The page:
I did a quick search, and couldn't find any threads where this particular question was addressed as a specific topic (there were a few where it came into the discussion incidentally.) I thought it might be useful to have a specific discussion to help new hikers.
Question: Strictly for hiking, do you prefer to hike without a pole, with a single staff, or with a pair of trekking poles?
I'd prefer not to clutter the thread by discussing the auxiliary use of the poles as shelter supports and the various shelters available; that's a thread in itself. I'll stipulate to the very valid point that, if you are committed to lightweight hiking, a great way to save some weight is to select a shelter that uses your trekking poles to support the shelter, eliminating the need for separate tent poles. In addition to plain old tarps, there are a number of specific shelters out there: the Lunar series from Six Moon Designs leaps to mind, along with several models of the excellent TarpTent; MSR has a couple like the Twing and Twin Sisters, and just added the Fast Stash, a reintroduction of a design that they discontinued a few years ago. Black Diamond also offers some of these, as does Integral Designs and Granite Gear. Most such shelters are single-wall, and highly functional. There are also some, like other TarpTent models, that combine a single tent pole with a pair of trekking poles to optimize the setup. There are also some pyramidal-shaped shelters that only require one pole; however, some of these allow the use of "linked" poles to get increased headroom. If you're a new hiker, and interested in this approach, check these shelters out, and start a new thread if you have questions.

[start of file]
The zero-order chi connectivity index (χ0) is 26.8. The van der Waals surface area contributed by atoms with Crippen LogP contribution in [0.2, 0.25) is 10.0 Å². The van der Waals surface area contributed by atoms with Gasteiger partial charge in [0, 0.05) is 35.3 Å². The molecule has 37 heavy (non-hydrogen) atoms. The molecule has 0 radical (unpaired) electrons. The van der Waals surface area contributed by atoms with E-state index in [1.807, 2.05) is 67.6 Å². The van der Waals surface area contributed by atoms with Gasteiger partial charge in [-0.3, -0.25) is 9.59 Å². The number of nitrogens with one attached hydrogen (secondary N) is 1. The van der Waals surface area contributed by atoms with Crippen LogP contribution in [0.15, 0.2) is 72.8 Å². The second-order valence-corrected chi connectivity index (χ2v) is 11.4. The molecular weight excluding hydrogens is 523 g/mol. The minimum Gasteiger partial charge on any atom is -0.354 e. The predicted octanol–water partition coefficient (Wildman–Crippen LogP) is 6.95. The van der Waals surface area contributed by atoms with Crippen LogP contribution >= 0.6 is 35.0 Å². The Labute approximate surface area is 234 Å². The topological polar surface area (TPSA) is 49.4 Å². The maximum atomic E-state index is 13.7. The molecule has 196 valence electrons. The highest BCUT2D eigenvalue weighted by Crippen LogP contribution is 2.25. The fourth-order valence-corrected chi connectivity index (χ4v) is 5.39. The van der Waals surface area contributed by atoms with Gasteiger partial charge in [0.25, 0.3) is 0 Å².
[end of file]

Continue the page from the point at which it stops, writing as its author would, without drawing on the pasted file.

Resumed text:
Because these shelters are all covered exhaustively in other threads, I'd prefer not to rehash all that here, and limit this thread to the relative merits of hiking with or without poles, using single vs. double poles, and related topics such as flick-lock versus twist-lock, anti-shock versus no anti-shock, and collapsible versus fixed.
I use a single hiking pole (staff). It is a Leki adjustible, twist lock with a "handle" that makes it look a bit like a cane. At my age the cane configuration may be appropriate.
I find that I prefer a staff to hiking without a pole or to using trekking poles. The staff helps with balance when negotiating talus and as a third leg when crossing streams. When I don't need it I just carry it in one hand. I got accustomed to having something like this when I did a lot of mountaineering and used an ice axe for much of what the staff now does.
I don't like to use trekking poles because I like to have one hand free. I also don't find that my hiking style is much, if any, improved by using two poles, even going downhill. I've given all of them a good try: no staff, one pole and two poles. For me, the single staff is the best compromise. YMMV. And, I can use the staff to hold up my tarp (oops! ).